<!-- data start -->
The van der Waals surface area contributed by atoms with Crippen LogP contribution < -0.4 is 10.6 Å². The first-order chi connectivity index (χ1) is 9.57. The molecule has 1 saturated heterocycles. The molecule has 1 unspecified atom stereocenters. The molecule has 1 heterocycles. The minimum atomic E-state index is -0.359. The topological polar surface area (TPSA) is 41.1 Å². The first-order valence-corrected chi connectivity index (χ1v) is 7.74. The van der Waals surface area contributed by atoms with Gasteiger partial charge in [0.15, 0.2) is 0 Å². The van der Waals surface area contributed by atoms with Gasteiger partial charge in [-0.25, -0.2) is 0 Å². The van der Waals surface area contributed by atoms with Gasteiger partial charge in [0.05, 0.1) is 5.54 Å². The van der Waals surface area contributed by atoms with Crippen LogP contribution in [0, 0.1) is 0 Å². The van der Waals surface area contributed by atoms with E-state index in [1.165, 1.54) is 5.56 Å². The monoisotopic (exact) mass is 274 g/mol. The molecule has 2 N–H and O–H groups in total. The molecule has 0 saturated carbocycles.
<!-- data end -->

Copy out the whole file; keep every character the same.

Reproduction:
The van der Waals surface area contributed by atoms with Crippen LogP contribution < -0.4 is 10.6 Å². The first-order chi connectivity index (χ1) is 9.57. The molecule has 1 saturated heterocycles. The molecule has 1 unspecified atom stereocenters. The molecule has 1 heterocycles. The minimum atomic E-state index is -0.359. The topological polar surface area (TPSA) is 41.1 Å². The first-order valence-corrected chi connectivity index (χ1v) is 7.74. The van der Waals surface area contributed by atoms with Gasteiger partial charge in [0.15, 0.2) is 0 Å². The van der Waals surface area contributed by atoms with Gasteiger partial charge in [-0.25, -0.2) is 0 Å². The van der Waals surface area contributed by atoms with Gasteiger partial charge in [0.05, 0.1) is 5.54 Å². The van der Waals surface area contributed by atoms with Crippen LogP contribution in [0, 0.1) is 0 Å². The van der Waals surface area contributed by atoms with E-state index in [1.165, 1.54) is 5.56 Å². The monoisotopic (exact) mass is 274 g/mol. The molecule has 2 N–H and O–H groups in total. The molecule has 0 saturated carbocycles.